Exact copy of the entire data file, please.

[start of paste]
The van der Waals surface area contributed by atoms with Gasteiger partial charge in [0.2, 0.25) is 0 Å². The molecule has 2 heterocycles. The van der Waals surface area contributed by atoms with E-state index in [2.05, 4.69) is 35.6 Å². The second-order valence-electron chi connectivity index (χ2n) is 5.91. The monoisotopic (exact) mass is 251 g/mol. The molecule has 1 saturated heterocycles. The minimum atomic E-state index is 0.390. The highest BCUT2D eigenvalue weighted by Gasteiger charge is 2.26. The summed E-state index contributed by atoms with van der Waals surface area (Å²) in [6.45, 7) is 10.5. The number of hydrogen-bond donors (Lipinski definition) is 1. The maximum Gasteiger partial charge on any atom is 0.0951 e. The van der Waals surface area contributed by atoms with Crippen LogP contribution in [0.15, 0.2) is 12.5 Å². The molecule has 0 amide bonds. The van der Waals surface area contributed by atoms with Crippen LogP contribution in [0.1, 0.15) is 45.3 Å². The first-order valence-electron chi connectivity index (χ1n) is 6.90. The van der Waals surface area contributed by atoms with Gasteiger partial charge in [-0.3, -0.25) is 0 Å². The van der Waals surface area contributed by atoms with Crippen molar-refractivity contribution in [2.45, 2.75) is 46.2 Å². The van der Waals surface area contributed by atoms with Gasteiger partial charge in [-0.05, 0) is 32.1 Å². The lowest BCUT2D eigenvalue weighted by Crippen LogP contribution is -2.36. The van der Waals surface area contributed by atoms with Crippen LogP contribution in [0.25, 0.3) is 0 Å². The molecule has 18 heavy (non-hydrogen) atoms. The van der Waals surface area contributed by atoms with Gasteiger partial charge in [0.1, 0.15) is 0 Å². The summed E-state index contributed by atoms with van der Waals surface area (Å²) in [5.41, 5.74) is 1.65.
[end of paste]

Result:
The van der Waals surface area contributed by atoms with Gasteiger partial charge in [0.2, 0.25) is 0 Å². The molecule has 2 heterocycles. The van der Waals surface area contributed by atoms with E-state index in [2.05, 4.69) is 35.6 Å². The second-order valence-electron chi connectivity index (χ2n) is 5.91. The monoisotopic (exact) mass is 251 g/mol. The molecule has 1 saturated heterocycles. The minimum atomic E-state index is 0.390. The highest BCUT2D eigenvalue weighted by Gasteiger charge is 2.26. The summed E-state index contributed by atoms with van der Waals surface area (Å²) in [6.45, 7) is 10.5. The number of hydrogen-bond donors (Lipinski definition) is 1. The maximum Gasteiger partial charge on any atom is 0.0951 e. The van der Waals surface area contributed by atoms with Crippen LogP contribution in [0.15, 0.2) is 12.5 Å². The molecule has 0 amide bonds. The van der Waals surface area contributed by atoms with Crippen LogP contribution in [0.1, 0.15) is 45.3 Å². The first-order valence-electron chi connectivity index (χ1n) is 6.90. The van der Waals surface area contributed by atoms with Gasteiger partial charge in [-0.3, -0.25) is 0 Å². The van der Waals surface area contributed by atoms with Crippen molar-refractivity contribution in [2.45, 2.75) is 46.2 Å². The van der Waals surface area contributed by atoms with Gasteiger partial charge in [-0.05, 0) is 32.1 Å². The lowest BCUT2D eigenvalue weighted by Crippen LogP contribution is -2.36. The van der Waals surface area contributed by atoms with Crippen LogP contribution in [0.25, 0.3) is 0 Å². The molecule has 18 heavy (non-hydrogen) atoms. The van der Waals surface area contributed by atoms with Gasteiger partial charge in [0.1, 0.15) is 0 Å². The summed E-state index contributed by atoms with van der Waals surface area (Å²) in [5.41, 5.74) is 1.65.